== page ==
The principle function of the jury is to resolve disputes which the parties have been unable to settle between themselves. Juries do this by making factual determinations and by applying relevant legal principles-- explained by the judge--to the facts." The philosophy behind the modern jury system is that disputes are best resolved by impartial citizens who can render judgments which reflect their common experience and represent community values.(12) Years ago, it was assumed that juries should have some special knowledge or expertise about the cases they decided.(13) Now, however, ideal jurors are seen as impartial laypersons--"blank slates" who do not have preconceived ideas or opinions, but "become[] filled with only that information entered into evidence."(14) But this view has been attacked by such scholars as Professor Steven Friedland who argues that this notion of the jury is antithetical to the goals of informed, competent, well-reasoned decision-making.(15) Under this conception, common sense leads to the conclusion that the more knowledge and experience a person possesses about a subject, the more capable that person is of rendering a wise judgment.

Opinion about the value of the civil jury is sharply divided. Some commentators have expressed the view that juries are actually quite good at deciding cases (except for, perhaps, following judicial instructions.(16) As support, they commonly cite past studies which show substantial verdict agreement between judges and juries.(17) Some research also demonstrates that individual jurors who draw inaccurate factual conclusions tend to correct each other during the deliberation process, and the failure of individual jurors to recall facts or instructions is solved by jurors' pooling their recollections.(18) Studies have also shown that juries generally take their role seriously and sincerely want to make the best judgments.(19) In addition, proponents of the jury system have ascribed "special virtues" to the jury, such as providing "individualization of justice" and promoting social and political values through citizen participation.(20) These benefits of the traditional jury system are significant and should not be discounted lightly, even though juries are sometimes criticized for their handling of difficult cases.(21) Others, more skeptical of jury decision-making, note problems of bias which can hinder accurate judgments. Cognitive biases of jurors, including a hindsight bias (22) and sympathy for an injured plaintiff, color jurors' ability to arrive at impartial verdicts.(23) Jurors are notorious for being susceptible to emotional ploys and other legally irrelevant arguments.(24)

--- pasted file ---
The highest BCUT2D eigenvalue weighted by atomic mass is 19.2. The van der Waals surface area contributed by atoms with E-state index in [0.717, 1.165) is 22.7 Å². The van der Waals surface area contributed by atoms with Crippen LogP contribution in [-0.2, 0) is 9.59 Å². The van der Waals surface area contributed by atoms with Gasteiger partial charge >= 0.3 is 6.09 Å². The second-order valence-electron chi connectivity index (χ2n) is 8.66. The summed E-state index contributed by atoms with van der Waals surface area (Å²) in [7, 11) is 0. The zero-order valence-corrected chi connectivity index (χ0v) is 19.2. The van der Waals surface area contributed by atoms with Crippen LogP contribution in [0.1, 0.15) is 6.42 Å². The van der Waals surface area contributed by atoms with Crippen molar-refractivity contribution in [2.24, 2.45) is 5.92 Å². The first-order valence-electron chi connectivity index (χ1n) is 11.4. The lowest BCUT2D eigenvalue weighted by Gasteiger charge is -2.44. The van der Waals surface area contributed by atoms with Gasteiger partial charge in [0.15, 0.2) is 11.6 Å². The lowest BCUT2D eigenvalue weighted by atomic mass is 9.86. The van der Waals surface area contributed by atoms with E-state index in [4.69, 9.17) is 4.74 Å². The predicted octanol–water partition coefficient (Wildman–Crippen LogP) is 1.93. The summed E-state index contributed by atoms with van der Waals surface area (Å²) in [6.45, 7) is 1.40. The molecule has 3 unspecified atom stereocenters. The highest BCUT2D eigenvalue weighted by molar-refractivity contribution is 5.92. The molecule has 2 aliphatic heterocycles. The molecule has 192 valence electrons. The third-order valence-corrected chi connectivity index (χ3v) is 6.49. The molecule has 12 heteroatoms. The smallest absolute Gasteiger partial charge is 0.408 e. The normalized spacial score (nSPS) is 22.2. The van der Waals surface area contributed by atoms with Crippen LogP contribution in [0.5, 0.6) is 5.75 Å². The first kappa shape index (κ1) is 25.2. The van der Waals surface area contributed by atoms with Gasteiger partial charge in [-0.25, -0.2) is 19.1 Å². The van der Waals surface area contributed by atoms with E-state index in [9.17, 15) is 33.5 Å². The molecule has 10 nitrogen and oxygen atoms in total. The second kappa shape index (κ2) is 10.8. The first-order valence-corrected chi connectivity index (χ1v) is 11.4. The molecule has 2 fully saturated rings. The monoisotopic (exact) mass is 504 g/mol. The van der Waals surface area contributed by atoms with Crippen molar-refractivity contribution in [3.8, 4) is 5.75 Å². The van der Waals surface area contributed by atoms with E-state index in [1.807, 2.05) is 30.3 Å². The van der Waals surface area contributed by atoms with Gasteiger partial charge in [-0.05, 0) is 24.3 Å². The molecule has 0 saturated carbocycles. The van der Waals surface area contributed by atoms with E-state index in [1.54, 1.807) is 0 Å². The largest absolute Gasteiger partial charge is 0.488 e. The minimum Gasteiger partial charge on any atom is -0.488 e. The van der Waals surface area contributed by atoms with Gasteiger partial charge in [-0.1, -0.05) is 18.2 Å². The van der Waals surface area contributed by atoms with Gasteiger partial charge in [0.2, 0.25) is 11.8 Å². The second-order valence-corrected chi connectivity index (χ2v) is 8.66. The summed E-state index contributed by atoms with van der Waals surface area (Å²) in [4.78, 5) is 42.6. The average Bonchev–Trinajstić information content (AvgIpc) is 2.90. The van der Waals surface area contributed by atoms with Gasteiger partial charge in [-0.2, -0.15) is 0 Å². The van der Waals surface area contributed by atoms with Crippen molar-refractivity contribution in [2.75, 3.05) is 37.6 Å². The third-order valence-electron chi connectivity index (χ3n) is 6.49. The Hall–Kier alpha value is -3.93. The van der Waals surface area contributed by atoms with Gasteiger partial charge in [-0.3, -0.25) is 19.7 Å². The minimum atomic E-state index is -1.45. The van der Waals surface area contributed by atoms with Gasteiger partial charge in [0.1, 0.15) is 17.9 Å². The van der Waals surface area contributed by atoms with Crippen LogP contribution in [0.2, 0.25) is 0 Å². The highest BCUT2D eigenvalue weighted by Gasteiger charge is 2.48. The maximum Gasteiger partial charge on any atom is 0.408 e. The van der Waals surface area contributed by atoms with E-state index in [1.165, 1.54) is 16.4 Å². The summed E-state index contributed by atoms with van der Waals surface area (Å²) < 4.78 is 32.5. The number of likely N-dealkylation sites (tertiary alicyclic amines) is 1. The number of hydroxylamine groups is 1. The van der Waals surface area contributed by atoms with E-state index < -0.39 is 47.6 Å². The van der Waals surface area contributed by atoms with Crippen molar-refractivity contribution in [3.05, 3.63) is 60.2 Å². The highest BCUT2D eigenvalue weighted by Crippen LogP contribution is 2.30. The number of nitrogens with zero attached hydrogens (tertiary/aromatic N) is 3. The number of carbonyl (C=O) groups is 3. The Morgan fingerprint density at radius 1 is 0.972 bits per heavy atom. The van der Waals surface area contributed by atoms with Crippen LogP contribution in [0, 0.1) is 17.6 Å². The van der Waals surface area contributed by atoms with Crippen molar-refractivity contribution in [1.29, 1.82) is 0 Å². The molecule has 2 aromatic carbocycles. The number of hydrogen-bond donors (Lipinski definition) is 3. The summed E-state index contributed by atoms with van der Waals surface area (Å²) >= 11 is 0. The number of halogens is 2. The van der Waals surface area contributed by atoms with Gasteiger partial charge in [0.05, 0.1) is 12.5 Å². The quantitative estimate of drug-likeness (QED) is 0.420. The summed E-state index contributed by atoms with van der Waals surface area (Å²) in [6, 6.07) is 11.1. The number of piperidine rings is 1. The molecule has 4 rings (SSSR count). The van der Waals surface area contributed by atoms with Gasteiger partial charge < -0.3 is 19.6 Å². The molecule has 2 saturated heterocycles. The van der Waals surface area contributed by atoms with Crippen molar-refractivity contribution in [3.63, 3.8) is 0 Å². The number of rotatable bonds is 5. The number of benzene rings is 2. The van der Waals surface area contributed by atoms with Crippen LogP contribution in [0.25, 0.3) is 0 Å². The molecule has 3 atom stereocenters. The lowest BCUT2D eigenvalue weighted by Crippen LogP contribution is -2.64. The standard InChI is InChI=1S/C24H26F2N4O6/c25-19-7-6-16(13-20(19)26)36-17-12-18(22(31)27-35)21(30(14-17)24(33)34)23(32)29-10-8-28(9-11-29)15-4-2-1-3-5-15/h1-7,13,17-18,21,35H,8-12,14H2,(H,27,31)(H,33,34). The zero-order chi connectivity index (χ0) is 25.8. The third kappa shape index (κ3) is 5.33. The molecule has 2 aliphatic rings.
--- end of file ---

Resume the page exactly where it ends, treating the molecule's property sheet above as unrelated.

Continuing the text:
Another basic criticism of jurors is that because the large majority of jurors have no formal legal training or legal knowledge, they lack the ability to understand and apply the law to the facts. This idea is supported by empirical data which demonstrate that juries are not as skillful at interpreting and applying legal rules as they are at determining facts.(25) Juries are faulted for failing to follow judicial instructions.(26) The problem is most often not that the jury ignores the law, but that the law is difficult for jurors to understand. For instance, "the standard of care for negligence is extremely vague; it is often hard to determine what the standard [of care] is, much less whether it has been breached. Consequently, in many cases the jury is, in a sense `guessing' when it renders a verdict."(27) It is unfair to criticize jurors for not applying the law unless the law is explained so that they may understand it.(28)